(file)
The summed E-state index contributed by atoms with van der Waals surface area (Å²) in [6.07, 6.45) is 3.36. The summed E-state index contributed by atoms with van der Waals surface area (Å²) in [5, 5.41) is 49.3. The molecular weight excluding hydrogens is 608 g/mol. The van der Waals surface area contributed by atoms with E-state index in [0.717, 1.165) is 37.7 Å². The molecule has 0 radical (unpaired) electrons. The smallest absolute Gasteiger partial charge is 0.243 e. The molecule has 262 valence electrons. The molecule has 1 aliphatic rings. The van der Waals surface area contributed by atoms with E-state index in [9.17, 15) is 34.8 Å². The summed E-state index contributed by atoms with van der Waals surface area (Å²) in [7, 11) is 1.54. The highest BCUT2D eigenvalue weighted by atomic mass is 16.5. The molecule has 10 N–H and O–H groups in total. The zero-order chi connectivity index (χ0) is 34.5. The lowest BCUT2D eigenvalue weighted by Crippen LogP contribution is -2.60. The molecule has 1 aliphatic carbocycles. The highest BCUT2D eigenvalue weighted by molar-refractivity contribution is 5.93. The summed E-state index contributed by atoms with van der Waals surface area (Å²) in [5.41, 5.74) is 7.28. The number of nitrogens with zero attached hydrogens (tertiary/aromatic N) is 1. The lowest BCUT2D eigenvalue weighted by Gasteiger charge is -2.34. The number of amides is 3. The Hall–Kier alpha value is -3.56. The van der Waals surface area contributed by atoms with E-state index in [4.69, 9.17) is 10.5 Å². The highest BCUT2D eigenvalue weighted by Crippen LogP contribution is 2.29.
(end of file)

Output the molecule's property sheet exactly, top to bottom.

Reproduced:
The summed E-state index contributed by atoms with van der Waals surface area (Å²) in [6.07, 6.45) is 3.36. The summed E-state index contributed by atoms with van der Waals surface area (Å²) in [5, 5.41) is 49.3. The molecular weight excluding hydrogens is 608 g/mol. The van der Waals surface area contributed by atoms with E-state index in [0.717, 1.165) is 37.7 Å². The molecule has 0 radical (unpaired) electrons. The smallest absolute Gasteiger partial charge is 0.243 e. The molecule has 262 valence electrons. The molecule has 1 aliphatic rings. The van der Waals surface area contributed by atoms with E-state index in [9.17, 15) is 34.8 Å². The summed E-state index contributed by atoms with van der Waals surface area (Å²) in [7, 11) is 1.54. The highest BCUT2D eigenvalue weighted by atomic mass is 16.5. The molecule has 10 N–H and O–H groups in total. The zero-order chi connectivity index (χ0) is 34.5. The lowest BCUT2D eigenvalue weighted by Crippen LogP contribution is -2.60. The molecule has 1 aliphatic carbocycles. The highest BCUT2D eigenvalue weighted by molar-refractivity contribution is 5.93. The summed E-state index contributed by atoms with van der Waals surface area (Å²) in [5.41, 5.74) is 7.28. The number of nitrogens with zero attached hydrogens (tertiary/aromatic N) is 1. The lowest BCUT2D eigenvalue weighted by Gasteiger charge is -2.34. The number of amides is 3. The Hall–Kier alpha value is -3.56. The van der Waals surface area contributed by atoms with E-state index in [4.69, 9.17) is 10.5 Å². The highest BCUT2D eigenvalue weighted by Crippen LogP contribution is 2.29.